While President Donald Trump's immigration policy has thus far been largely focused on targeting undocumented residents, another major immigration program is being targeted: the H-1B visa, a temporary visa that allows U.S. companies to bring skilled workers to the United States.
Trump, who said on the campaign trail that he would "end forever the use of the H-1B as a cheap labor program," has targeted the visa through a move to suspend expedited processing for H-1B applications starting April 3.
After 60 Minutes aired a segment exposing some employers' abuse of the program to replace American workers with less-expensive foreign labor, Sen. Chuck Grassley (R-Iowa) took to Twitter to get Trump's attention and raise awareness for his newly introduced bill reforming the program.
But what is the H-1B visa exactly, and why should it be reformed? Here's what you need to know.
The H-1B visa
The H-1B visa, which was first established as part of the Immigration Act of 1990, was specifically intended to attract high-skilled talent to fill specialty professions in the United States.
Employers must petition the government for the visa on behalf of a potential foreign employee, and employees entering the United States on an H-1B visa must have a bachelor's degree or higher, or be able to demonstrate their expertise through a certification or specialized training. The visa is initially granted for three years but may be extended for a maximum of six years.
The specialized visa is primarily used by the tech industry. Data from U.S. Citizenship and Immigration Services, as cited by Investopedia, reported that 64.5% of all H-1B visas approved in 2014 were for computer-related professions.
Though over 236,000 H-1B applications were filed for 2017, the U.S. government caps the number of new visas issued at just 65,000 each year. An additional 20,000 visas are reserved for those who have earned an advanced degree in the United States.
Employees who are employed in the U.S. through an H-1B visa are expected to be compensated fairly for their work, and the government dictates that H-1B employees "must be paid at least the actual or prevailing wage for [their] application, whichever is higher."
There is a loophole, however, that allows employers to get away with lower salaries for foreign H-1B workers. The visa program was amended in 1998, the Atlantic notes, to allow employers to disregard the equal pay stipulation if an H-1B employee has a master's degree, or if they're paid at least $60,000 annually — far below the traditional Silicon Valley salary.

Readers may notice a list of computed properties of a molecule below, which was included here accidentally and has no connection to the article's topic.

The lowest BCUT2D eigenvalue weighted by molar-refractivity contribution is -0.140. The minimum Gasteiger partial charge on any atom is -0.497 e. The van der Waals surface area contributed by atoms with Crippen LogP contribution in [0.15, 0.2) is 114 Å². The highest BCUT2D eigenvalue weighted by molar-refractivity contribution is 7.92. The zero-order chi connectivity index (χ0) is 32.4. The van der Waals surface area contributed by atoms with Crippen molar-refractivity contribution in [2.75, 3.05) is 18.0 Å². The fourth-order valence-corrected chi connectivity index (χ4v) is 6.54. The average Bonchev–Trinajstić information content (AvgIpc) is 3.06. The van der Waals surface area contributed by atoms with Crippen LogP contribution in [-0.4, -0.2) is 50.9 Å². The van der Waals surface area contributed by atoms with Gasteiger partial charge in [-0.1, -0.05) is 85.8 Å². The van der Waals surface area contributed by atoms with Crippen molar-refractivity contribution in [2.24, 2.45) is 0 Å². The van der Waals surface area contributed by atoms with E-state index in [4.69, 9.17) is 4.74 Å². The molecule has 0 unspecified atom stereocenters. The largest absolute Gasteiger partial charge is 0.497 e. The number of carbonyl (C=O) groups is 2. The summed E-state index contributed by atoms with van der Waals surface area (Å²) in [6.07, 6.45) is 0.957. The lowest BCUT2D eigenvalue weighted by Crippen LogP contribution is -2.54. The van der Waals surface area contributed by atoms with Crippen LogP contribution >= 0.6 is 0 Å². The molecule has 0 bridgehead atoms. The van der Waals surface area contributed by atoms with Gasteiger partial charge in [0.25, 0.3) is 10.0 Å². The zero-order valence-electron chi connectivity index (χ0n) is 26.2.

The ability for employers to use the visa program's loophole to replace U.S. workers with cheaper foreign labor has caused the H-1B visa to come under scrutiny, buoyed by stories of high-profile companies, such as Disney, that have elected to replace American workers with foreign employees.
"It was a dastardly deed," former Rep. Bruce Morrison, one of the co-authors of the 1990 act that created the program, told the Atlantic about the 1998 amendment. "It licenses companies to displace American workers in a bill that purports to protect American workers."
The Silicon Valley tech companies who rely on H-1B labor, however, have been quick to support the program. Mark Zuckerberg, Bill Gates and other tech leaders founded FWD.us, an organization that pushes for immigration reform and makes it easier to attract foreign talent.
"The idea we should radically restrict pathways for highly skilled immigrants to come and stay here is — again — just wrong," FWD president Todd Shulte wrote in a blog post. "We need to fix our nation's badly broken immigration system so that more highly skilled immigrants can create jobs here in the United States.
"That means ... increasing the numbers of H-1B visas and reforming the program so that we don't run out of spots in the current yearly allotment for this critical program within only a few days every year."
Advocates of the H-1B visa say foreign labor is necessary to staff the expanding tech sector, which is projected to add about 488,500 new jobs through 2024, according to the Bureau of Labor Statistics.
Critics have likened the visa program to "indentured servitude," as foreign employees' residence is directly tied to their employment, preventing them from negotiating for better wages. A report commissioned by Congress quoted in the Huffington Post noted H-1B workers "received lower wages, less senior job titles, smaller signing bonuses and smaller pay and compensation increases than would be typical for the work they actually did."
Because of its issues, reforming the H-1B visa is a cause that's currently being backed with bipartisan support. Though Indian Commerce Minister Nirmala Sitharaman reported on Monday that the U.S. had communicated to the Indian government there would be no "significant change" regarding the H-1B visas, several members of Congress are working to fix the program.
In addition to Grassley's bill, Republican Rep. Darrell Issa (R-Calif.) introduced a bill that would raise the exempt salary threshold from $60,000 to $100,000 and remove the stipulation allowing employers to deny equal pay to foreign workers holding a master's degree. Rep. Jason Chaffetz (R-Utah) has also introduced a bill that would eliminate per-country limitations on employment-based visas.
On the other side of the aisle, Rep. Zoe Logfren (D-Calif.), who represents Silicon Valley, recently introduced the High Skilled Integrity and Fairness Act of 2017. The proposed legislation would impose a wage requirement that varies by job and skill level, as well as set aside an allotted number of visas specifically for startups.